A Just Russia Pushes Anti-Nepotism Legislation
- By Alexander Bratersky
- Jul. 07 2013 19:11
- Last edited 19:11
The left-leaning Just Russia party wants to prohibit state officials from hiring close relatives to directly subordinate positions in state or municipal organizations.
According to amendments to anti-corruption legislation submitted to the State Duma on Friday and discussed by the anti-corruption committee on Saturday, the ban would cover close family members, including grandparents, brothers and sisters, if their positions gave rise to "direct subordination or control over one another."
Just Russia party leaders Nikolai Levichev and Sergei Mironov said in a letter accompanying the proposals that the amendments were aimed at fighting nepotism and corrupt practices within official structures.
"If a person works in a state organization, it should be made clear that no husband or wife can make a decision on who should be hired. There is no control over direct subordination of [close relatives in state institutions]," Just Russia party deputy Oleg Mikheyev, who took part in preparing the amendments, said Sunday.
Analysts said the problem of officials hiring their relatives was widespread on the regional level. Decisions to nominate certain people are often made as a matter "of personal choice," a former senior government official said.
"I once asked why we have a particular person as a deputy governor and was told that he is someone's relative," he said, speaking on condition of anonymity.
While the amendments target direct subordination in state organizations, many senior governmental officials have relatives working in state-owned banks and corporations in positions that that they do not directly supervise or control.
One well-known example is the Head of the Presidential Administration Sergei Ivanov. His youngest son, Sergei, works as CEO of the Sogaz insurance company, which has Gazprom among its main shareholders, while his elder son, Alexander, works as a deputy head of Vneshekonombank, which is 100 percent owned by the government.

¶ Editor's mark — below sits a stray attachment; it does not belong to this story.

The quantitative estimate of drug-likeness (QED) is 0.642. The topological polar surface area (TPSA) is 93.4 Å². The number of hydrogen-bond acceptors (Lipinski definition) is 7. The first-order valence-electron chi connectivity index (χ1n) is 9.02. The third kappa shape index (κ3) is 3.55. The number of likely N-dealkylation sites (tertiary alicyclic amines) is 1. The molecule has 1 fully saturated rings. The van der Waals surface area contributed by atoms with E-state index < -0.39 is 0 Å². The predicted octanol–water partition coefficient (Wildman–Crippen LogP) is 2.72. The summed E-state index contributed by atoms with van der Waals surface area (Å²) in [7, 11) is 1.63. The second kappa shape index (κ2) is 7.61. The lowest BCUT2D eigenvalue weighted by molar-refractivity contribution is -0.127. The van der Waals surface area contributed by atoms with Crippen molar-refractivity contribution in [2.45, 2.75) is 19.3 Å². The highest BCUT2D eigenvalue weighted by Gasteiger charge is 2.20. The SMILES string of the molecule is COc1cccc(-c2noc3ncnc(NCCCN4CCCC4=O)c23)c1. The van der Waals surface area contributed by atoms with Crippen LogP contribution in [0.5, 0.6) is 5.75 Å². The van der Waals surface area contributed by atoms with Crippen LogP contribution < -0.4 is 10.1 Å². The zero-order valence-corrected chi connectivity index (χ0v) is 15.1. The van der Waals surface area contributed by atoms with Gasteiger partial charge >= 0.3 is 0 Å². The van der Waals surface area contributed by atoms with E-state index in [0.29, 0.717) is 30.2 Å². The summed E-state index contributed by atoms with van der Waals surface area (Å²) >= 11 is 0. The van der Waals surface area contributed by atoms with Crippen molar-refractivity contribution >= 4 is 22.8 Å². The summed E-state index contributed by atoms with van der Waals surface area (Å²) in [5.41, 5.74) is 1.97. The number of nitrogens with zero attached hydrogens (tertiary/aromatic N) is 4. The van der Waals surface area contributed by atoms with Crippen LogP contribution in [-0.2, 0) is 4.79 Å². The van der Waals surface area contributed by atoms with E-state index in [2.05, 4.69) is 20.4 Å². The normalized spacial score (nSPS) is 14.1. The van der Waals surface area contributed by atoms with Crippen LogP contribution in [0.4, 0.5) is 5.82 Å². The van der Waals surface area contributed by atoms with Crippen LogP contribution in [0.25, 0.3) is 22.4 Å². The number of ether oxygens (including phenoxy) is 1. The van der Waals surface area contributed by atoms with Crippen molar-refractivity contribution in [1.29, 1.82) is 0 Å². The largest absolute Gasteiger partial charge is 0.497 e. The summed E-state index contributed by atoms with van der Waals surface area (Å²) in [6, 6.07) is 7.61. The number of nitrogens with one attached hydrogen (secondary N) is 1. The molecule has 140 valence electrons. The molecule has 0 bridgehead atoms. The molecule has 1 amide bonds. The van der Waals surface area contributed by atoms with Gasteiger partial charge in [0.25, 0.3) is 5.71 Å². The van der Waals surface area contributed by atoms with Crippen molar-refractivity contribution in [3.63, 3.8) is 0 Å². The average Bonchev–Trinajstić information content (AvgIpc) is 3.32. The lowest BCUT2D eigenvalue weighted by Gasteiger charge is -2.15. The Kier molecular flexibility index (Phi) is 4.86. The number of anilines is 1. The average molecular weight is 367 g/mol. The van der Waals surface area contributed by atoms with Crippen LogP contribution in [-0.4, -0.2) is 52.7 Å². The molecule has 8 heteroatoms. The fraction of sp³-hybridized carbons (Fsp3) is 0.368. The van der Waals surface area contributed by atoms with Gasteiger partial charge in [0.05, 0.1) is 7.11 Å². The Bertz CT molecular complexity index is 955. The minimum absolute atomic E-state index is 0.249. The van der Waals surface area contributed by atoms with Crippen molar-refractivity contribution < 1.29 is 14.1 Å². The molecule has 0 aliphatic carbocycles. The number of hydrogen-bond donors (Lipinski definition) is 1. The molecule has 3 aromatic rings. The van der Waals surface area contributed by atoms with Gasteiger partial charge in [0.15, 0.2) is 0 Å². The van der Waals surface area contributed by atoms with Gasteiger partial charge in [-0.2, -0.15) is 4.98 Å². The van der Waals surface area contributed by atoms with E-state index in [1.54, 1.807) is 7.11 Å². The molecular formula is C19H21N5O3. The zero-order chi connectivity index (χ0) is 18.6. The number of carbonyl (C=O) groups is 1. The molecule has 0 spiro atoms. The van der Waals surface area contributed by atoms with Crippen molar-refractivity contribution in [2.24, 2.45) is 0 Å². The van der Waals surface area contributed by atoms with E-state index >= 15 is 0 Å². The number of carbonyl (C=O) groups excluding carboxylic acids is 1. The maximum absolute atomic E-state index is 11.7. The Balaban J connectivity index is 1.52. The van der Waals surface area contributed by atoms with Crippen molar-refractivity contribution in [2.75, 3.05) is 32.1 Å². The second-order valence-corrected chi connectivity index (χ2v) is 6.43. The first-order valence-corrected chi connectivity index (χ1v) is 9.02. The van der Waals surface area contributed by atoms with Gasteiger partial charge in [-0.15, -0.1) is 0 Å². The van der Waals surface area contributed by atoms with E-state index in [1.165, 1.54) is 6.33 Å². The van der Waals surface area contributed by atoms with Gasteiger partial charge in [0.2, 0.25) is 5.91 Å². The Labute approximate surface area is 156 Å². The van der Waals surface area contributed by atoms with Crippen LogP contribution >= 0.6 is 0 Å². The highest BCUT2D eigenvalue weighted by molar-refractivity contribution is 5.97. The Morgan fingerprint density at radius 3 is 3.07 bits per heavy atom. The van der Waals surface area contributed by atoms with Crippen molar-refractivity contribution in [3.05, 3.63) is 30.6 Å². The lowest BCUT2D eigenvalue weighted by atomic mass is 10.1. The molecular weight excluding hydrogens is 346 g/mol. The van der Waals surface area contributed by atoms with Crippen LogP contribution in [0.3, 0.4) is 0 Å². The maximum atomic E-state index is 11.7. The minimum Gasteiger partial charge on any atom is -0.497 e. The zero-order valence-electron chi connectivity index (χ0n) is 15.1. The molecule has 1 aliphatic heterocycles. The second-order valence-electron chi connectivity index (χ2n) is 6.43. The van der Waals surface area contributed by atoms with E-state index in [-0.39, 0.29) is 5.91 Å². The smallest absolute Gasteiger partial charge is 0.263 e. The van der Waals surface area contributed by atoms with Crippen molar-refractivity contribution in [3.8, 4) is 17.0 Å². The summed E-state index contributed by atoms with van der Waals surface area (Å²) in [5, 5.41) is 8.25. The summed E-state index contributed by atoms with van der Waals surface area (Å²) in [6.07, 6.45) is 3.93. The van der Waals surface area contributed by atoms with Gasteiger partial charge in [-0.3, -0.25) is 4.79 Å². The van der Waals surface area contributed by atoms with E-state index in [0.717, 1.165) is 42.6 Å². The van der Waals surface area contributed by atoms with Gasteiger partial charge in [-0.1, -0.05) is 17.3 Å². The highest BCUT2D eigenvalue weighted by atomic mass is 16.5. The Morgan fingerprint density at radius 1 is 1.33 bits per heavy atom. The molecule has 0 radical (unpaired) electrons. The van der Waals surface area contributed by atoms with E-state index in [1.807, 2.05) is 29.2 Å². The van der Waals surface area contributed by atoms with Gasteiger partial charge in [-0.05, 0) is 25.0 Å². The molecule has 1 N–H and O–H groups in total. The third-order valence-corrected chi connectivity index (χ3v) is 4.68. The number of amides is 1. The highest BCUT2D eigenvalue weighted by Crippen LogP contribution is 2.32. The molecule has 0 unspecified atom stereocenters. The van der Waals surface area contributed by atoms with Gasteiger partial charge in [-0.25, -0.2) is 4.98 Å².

Another amendment to the anti-corruption legislation aims at schemes that may take advantage of such non-direct links.
"The embezzlement of state funds is often done by transferring the financial assets of state and municipal bodies … into organizations headed by close relatives of the head of the paying organization," said the letter accompanying the legislation.
A Just Russia's amendments to the law would prohibit such transfers. If one were uncovered, the official responsible would be fired.
Kirill Kabanov, head of the National Anti-Corruption Committee, a non-governmental watchdog, welcomed the proposal. But it is unlikely to get a lot of votes, since it is not in line with the attitude of the "political elite," he told Kommersant Radio on Sunday.
Boris Kagarlitsky, head of the Institute of Globalization, a left-leaning think-tank, said the legislation represents "good intentions."
However, the problem it addresses is not the "root of all evil," he said. "Corruption is created by unequal economic distribution, and we need to radically change the whole structure of society to get rid of it."